The Barney Building, substantial date of completion March 2014

The Barney Building, substantial date of completion March 2014

The design intent of the project centered around layering materials, planes and forms throughout the building exterior and interior. Nickel-jointed, sustainably harvested, regionally sourced Cyprus slats extend from exterior soffits to interior spaces. Spatial planes throughout the space never intersect or collide, but terminate into reveals.

The Barney Building, substantial date of completion March 2014

The Barney Building, substantial date of completion March 2014

The client, an industrial developer with a family-owned business, holds a portfolio of large, industrial buildings with a large amount of exposed steel. Throughout the space, the design team wanted to create these reveals exposing structural elements like steel beams as a kind of homage to the client and heritage of the family business. Throughout the fourth floor interior spaces, the ceiling and wall planes were constructed in sections, revealing exposed steel beams and other structural elements.

In the chairman’s office, the client requested a view looking east down the fourth-floor patio along the north face of the building extending into the tree canopies beyond. The design team took the request a step further, extending the space out from the north plane of the fourth floor, glazing the east, south and west walls and cantilevering the roof 13 feet to provide a 270-degree view unobstructed by corner columns. The load is transferred via a moment plate that can be seen along with a section of structural beams in the center of the ceiling of the office.

The Barney Building, substantial date of completion March 2014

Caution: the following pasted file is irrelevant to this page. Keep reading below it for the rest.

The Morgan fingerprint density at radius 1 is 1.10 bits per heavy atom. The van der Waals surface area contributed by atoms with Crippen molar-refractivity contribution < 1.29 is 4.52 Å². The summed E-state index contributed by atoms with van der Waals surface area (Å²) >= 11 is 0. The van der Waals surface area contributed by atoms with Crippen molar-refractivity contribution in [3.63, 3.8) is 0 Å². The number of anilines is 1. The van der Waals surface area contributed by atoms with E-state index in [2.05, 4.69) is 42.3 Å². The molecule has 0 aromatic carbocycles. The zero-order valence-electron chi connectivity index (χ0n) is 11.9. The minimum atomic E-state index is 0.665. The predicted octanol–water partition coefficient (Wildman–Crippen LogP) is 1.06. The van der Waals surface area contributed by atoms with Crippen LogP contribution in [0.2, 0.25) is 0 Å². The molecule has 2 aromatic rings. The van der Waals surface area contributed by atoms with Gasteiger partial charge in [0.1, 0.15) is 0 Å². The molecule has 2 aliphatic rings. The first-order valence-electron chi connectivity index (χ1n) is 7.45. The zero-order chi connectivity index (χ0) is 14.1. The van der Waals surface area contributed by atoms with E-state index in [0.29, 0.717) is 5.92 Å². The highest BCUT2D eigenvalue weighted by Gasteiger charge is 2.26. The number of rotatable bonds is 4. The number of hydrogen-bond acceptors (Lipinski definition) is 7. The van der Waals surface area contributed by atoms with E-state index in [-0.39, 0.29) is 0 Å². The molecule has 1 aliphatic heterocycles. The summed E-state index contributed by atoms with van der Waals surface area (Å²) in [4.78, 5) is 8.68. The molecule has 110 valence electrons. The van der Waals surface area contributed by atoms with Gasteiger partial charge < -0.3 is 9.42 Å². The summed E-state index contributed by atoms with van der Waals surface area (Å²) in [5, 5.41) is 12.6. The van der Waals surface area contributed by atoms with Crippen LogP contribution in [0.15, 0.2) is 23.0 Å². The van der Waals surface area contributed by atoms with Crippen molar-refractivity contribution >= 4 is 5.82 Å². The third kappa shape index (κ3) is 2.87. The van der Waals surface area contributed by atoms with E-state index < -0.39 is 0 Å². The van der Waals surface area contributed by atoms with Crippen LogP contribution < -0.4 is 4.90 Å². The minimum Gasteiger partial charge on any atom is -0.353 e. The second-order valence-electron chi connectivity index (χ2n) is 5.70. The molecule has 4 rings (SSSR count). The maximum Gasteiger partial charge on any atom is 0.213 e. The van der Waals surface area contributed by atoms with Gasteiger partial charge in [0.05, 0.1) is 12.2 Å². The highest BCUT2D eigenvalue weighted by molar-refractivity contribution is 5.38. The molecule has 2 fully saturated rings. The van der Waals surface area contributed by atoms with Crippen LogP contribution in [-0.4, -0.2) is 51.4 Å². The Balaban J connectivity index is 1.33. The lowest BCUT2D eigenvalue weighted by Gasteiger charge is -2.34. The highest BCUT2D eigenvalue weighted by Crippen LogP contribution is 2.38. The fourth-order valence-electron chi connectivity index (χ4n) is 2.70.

The Barney Building, substantial date of completion March 2014

In an effort to improve the marketability of the building and support healthful lifestyles, a 1,150 square foot fitness center was designed on the first floor of the building and two all-cedar saunas in the ladies and mens locker rooms were included. To the north, a two-story parking garage was added to maximize space, including bike racks and electric car charging stations. Locally sourced Kansas limestone was used for lobby flooring and painted brick was sourced from over-runs on other jobs from this particular client. This past fall, two 65 kW capstone micro-turbine gas generators were installed, providing the building’s primary power source and the capability to be taken off the main power grid. The capstone micro-turbine energy solution is equivalent to that of taking 92 average U.S. passenger vehicles off the road or CO2 reduction from the equivalent of 96 acres of pine or fir forest.

Completed in the spring of 2014, The Barney Building was designed to transform the 1968 building from a Class C to a Class A office, providing flexibility for hosting events, and incorporating sustainability practices to achieve it’s LEED Gold certification. Since it’s substantial date of completion, 5 tenants have now leased office spaces and the client has hosted almost a dozen events in the building. The building has revitalized its corner of Mission Woods along the Shawnee Mission Parkway corridor and is now one of the most desirable high-end leasable office spaces in town.

The Barney Building // 41,700 sq ft // Architecture, interiors //Mission Woods, KS